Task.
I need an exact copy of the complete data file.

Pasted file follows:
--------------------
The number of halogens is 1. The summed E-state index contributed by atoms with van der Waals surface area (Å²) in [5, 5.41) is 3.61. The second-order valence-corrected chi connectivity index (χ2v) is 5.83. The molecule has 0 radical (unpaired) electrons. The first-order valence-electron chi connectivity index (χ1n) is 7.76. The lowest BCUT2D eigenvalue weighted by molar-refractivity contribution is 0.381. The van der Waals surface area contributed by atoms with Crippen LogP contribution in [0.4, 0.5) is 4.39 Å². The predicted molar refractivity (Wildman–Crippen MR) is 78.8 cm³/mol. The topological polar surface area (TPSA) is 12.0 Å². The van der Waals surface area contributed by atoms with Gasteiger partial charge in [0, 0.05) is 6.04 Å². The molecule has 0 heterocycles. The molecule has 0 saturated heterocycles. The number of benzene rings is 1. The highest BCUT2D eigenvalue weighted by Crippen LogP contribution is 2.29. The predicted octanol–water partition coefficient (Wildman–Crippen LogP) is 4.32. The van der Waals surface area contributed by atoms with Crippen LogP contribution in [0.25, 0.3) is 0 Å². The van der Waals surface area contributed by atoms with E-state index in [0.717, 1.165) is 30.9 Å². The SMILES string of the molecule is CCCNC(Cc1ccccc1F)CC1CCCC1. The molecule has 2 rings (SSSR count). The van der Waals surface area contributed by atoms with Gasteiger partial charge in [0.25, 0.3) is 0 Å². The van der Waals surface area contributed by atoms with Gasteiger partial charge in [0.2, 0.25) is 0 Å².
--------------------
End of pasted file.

The number of halogens is 1. The summed E-state index contributed by atoms with van der Waals surface area (Å²) in [5, 5.41) is 3.61. The second-order valence-corrected chi connectivity index (χ2v) is 5.83. The molecule has 0 radical (unpaired) electrons. The first-order valence-electron chi connectivity index (χ1n) is 7.76. The lowest BCUT2D eigenvalue weighted by molar-refractivity contribution is 0.381. The van der Waals surface area contributed by atoms with Crippen LogP contribution in [0.4, 0.5) is 4.39 Å². The predicted molar refractivity (Wildman–Crippen MR) is 78.8 cm³/mol. The topological polar surface area (TPSA) is 12.0 Å². The van der Waals surface area contributed by atoms with Gasteiger partial charge in [0, 0.05) is 6.04 Å². The molecule has 0 heterocycles. The molecule has 0 saturated heterocycles. The number of benzene rings is 1. The highest BCUT2D eigenvalue weighted by Crippen LogP contribution is 2.29. The predicted octanol–water partition coefficient (Wildman–Crippen LogP) is 4.32. The van der Waals surface area contributed by atoms with Crippen LogP contribution in [0.25, 0.3) is 0 Å². The van der Waals surface area contributed by atoms with E-state index in [0.717, 1.165) is 30.9 Å². The SMILES string of the molecule is CCCNC(Cc1ccccc1F)CC1CCCC1. The molecule has 2 rings (SSSR count). The van der Waals surface area contributed by atoms with Gasteiger partial charge in [0.25, 0.3) is 0 Å². The van der Waals surface area contributed by atoms with Gasteiger partial charge in [0.2, 0.25) is 0 Å².